Batman ’66 #28: “Scarecrow Comes To Town/Hunt the Croc Down”
Written by Jeff Parker
Illustrated by Lukas Ketner and Dean Haspiel
Colored by Kelly Fitzpatrick and Allen Passalaqua
Lettered by Wes Abbott
With only two months to go before we reach the sad conclusion of this series, Jeff Parker is taking one last chance to utilize some villains who haven’t received much attention on this title.
The first installment features long-time Batman rogue the Scarecrow, who, if my memory serves me correctly, has not made an appearance in this comic to date. That’s a bit of a shame, as having him on the Arkham Institute staff would have been a nice bit of world-building, but it’s too late for that now.
As a character, the broad strokes are the same: Jonathan Crane, a brilliant but tortured individual, uses fear gas to prey on the citizens of Gotham City so as to enact his crimes. It’s in his backstory where the similarities begin to fade and, well, it’s kind of silly.
After an attack on Gotham City, Batman and Robin follow a trail of clues to discern the history and identity of the Scarecrow. Their search takes them to Jitter’s Hollow, which is every stereotypical backwoods small town you’ve ever seen.
From here they discover that Crane was abandoned as a child and raised by a Miss Crane, whose own son terrorized him with (you guessed it) a scarecrow. He grew up, went to university, and used his smarts to strike fear into others.
I don’t mean to sound as flippant as I might be coming off; this story is pretty fun, if a bit silly, but the plot is pretty basic. What really sets it aside is Lukas Ketner’s pencils and the always great Kelly Fitzpatrick’s colors. Their portrayal of a small town is fairly cliche, but it’s all in good fun. Most surprising, though, is how scary some of their images are.
Robin’s fear is, unsurprisingly, being a disappointment to Batman, who they portray as a terrifying, monstrous figure:
Batman’s fear is reliving his parents’ murder, where he’s portrayed as an equally terrifying Bat-baby:
Even moments that aren’t reflective of fear gas influence are still effectively creepy, with a great attention to detail paid to everything in the panels. Gotham City is appropriately modern (or at least modern for the Sixties), Jitter’s Holler feels lived-in and rustic, and a few Dutch angles are thrown in for good measure. Ketner should also get props for crafting the most terrifying horse I’ve seen this side of those creepy masks that people insist on wearing.
As far as Scarecrow stories go, it’s no Never Fear or Dreams in Darkness, but hey, it’s streets ahead of Scarebeast.
“Hunt the Croc Down,” featuring Killer Croc, serves more to tie up loose ends than anything else.
Last seen as one of King Tut’s goons way back in issue 8, Waylon Jones had all but disappeared after ingesting the ancient concoction that would “make a man’s skin so tough, bullets can’t penetrate it.”
After a robbery during a “routine money transfer,” Commissioner Gordon and Chief O’Hara call on the skills of the Dynamic Duo to help track the culprit down. After their “mystery attendant” informs Gordon that Batman and Robin are already on patrol, Gotham’s Finest resort to utilizing an item that got very little use on the show or this book: the Batsignal.
Gordon, in a nice bit of recognition that they rarely use the signal, hopes that Batman is looking to the skies to see it. Luckily, he and Robin were on patrol already, pursuing a missing member of King Tut’s gang, when Gordon and O’Hara tell them about the armored car robbery.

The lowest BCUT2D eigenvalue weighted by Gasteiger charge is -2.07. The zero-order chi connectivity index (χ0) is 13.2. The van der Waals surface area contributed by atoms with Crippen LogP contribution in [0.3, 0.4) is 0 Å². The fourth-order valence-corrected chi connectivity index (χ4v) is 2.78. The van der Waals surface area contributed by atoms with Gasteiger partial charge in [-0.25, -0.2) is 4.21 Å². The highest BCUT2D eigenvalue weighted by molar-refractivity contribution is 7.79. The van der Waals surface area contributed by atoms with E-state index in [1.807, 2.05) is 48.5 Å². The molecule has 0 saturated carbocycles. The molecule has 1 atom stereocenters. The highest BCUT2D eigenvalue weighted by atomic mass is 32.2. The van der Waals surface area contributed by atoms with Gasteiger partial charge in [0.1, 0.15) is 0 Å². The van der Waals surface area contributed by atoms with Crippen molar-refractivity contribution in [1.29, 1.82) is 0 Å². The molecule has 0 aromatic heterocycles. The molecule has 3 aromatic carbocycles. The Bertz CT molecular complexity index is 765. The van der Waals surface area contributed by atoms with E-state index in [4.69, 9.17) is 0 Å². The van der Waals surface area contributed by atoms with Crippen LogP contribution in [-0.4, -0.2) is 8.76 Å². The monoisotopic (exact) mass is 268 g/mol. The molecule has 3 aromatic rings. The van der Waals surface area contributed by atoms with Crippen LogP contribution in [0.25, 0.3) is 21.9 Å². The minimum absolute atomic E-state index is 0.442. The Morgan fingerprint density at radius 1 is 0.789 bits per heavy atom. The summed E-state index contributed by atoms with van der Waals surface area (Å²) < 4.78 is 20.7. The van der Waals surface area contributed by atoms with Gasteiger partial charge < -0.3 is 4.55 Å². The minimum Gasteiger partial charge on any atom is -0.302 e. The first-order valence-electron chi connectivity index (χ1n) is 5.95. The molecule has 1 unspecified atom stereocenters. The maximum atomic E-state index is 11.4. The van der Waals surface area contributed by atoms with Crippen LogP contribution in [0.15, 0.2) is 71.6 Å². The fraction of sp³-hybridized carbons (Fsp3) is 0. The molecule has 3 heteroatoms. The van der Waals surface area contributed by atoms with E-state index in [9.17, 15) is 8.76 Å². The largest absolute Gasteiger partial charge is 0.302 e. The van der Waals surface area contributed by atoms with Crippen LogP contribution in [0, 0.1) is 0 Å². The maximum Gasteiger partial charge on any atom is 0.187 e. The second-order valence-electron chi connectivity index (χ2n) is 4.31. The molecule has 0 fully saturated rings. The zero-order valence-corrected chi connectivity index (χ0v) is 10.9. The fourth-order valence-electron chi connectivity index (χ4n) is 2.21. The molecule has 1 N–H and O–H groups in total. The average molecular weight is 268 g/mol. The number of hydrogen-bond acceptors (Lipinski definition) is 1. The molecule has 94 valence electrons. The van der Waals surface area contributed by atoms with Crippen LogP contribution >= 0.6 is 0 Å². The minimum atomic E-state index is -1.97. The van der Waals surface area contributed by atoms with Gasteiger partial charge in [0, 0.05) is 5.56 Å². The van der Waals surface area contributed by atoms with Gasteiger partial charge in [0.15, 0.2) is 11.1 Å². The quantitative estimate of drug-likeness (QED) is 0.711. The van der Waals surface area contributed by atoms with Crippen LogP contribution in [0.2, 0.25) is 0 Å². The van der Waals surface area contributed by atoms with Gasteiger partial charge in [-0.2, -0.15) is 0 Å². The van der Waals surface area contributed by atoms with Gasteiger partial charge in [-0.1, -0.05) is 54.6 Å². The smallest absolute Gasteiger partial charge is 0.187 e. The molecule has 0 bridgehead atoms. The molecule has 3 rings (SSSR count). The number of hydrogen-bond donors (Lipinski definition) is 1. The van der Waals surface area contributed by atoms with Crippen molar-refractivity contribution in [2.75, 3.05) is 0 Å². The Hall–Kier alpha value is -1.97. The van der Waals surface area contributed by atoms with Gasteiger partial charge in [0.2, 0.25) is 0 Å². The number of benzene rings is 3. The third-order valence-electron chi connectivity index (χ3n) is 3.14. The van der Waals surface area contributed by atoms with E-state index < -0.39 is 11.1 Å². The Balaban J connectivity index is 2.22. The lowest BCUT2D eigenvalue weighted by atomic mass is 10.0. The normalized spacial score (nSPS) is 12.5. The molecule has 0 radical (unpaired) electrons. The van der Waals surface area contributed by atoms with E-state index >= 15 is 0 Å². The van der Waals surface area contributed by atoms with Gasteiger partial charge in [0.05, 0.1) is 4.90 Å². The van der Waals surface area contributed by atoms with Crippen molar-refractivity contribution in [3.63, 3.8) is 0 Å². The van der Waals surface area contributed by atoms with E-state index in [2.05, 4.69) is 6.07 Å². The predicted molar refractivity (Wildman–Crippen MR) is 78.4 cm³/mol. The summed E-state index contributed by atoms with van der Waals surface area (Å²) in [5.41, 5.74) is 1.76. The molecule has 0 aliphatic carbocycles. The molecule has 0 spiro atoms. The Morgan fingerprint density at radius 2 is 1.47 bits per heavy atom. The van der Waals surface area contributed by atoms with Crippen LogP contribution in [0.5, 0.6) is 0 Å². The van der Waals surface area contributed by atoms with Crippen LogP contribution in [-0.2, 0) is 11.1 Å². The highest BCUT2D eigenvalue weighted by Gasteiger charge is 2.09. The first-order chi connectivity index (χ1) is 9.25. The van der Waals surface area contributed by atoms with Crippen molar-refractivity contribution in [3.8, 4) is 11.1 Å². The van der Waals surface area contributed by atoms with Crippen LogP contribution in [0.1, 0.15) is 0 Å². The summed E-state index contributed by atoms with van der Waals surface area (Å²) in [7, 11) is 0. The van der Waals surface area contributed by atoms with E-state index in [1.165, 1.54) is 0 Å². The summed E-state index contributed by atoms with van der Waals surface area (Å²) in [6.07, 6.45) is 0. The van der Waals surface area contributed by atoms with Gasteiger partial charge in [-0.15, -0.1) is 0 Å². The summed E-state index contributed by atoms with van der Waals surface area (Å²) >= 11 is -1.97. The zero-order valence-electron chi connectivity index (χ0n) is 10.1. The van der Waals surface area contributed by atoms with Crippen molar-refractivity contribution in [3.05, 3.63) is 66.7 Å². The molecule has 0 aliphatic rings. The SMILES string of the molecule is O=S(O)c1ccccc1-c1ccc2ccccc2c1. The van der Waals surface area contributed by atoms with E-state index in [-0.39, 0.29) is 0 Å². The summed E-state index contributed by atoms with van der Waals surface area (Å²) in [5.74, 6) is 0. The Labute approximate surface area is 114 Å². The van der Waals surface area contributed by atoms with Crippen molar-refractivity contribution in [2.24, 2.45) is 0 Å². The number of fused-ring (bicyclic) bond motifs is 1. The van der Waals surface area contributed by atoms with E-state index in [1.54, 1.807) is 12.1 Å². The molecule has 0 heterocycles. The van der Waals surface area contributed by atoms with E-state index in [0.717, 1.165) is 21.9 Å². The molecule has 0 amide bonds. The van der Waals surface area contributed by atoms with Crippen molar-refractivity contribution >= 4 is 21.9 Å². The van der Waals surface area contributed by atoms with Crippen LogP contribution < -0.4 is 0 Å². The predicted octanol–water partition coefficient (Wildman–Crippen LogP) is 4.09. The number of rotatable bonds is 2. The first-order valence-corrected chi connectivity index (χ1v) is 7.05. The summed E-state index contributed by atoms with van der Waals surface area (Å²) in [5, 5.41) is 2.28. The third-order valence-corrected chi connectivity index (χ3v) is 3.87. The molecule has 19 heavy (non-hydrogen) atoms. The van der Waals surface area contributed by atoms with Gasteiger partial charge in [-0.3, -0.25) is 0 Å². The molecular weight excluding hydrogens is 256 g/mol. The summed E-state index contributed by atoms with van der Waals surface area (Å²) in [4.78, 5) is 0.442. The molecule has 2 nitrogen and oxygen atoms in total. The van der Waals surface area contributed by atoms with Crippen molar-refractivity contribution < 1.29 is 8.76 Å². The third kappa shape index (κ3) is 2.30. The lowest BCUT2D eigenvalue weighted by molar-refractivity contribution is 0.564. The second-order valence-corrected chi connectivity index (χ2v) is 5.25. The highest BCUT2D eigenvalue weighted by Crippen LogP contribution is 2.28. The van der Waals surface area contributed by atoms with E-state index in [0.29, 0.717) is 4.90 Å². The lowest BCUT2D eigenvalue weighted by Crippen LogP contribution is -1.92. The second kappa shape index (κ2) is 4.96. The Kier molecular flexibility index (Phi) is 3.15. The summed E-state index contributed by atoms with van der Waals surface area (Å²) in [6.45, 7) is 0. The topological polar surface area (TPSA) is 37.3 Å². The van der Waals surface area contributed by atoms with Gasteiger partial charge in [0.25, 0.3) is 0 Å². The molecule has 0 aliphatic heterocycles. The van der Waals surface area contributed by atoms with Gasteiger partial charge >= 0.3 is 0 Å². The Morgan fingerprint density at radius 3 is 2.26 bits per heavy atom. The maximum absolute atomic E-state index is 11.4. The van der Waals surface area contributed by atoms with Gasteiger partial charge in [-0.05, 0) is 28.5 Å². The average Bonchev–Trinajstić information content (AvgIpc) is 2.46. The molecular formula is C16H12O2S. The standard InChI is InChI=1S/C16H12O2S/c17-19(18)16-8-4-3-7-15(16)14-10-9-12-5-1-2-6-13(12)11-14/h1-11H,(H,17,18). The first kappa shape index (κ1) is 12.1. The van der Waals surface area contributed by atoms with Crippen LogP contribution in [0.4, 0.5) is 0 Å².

You can probably see where this is going.
Realizing that the two cases are probably linked, Batman and Robin head to an old flame of Jones’ to try and get some information. Miss Eva Allister, ever the good hostess, offers Batman and Robin a drink as a sign of hospitality. Batman, ever a square, insists that water or juice will be fine.
Naturally, Eva denies any recent involvement with Jones, insisting she hasn’t seen him since his disappearance. Even more naturally, he’s in the apartment the entire time.
Croc escapes after being sprayed in the face with the crocodile repellent Batman used in Egypt (the victory is in the preparation, chums), and he leads the Caped Crusader and Boy Wonder into the sewers where we finally get a good look at his monstrous form.
At least it’s better than Scarebeast.
Croc is quickly and easily defeated and incapacitated, bringing the story to a relatively anti-climactic close. It’s disappointing, too, as Croc is one of those characters whose presence in the comic could have really taken advantage of the medium. Instead, we got a pretty sparse script that’s light on both dialogue and action. Thankfully, Jeff Parker throws in a few genuinely funny one-liners, especially at the expense of this Batman’s steadfast dorkiness, but Dean Haspiel’s pencils are a bit of a disappointment. They’re serviceable, and far from bad, but they lack a lot of detail and aren’t incredibly dynamic. What little action there is here is rather dull, and Croc’s character design isn’t phenomenal. It works, but it’s not memorable.
As a filler issue, this works fine, but considering we’re two months away from the finale I was expecting more. Usually I like the brevity of the stories in issues like this with two standalones as opposed to a single arc, and while neither one was bad, the quality does take a noticeable dip after the pretty strong first half.
- You like Batman ’66.
- You’re a fan of the Scarecrow.
- You’re a fan of Killer Croc, and have a ridiculously good memory and wanted to find out what happened to him two years after the fact.
- You’re looking for a fun, light read that’s perfect for kids and adults alike.
Overall: It starts strong and ends on a bit of a whimper, but even a lackluster issue of Batman ’66 is still more fun and enjoyable than a lot of the other books out there. Enjoy it while it lasts, guys, because it’s almost over.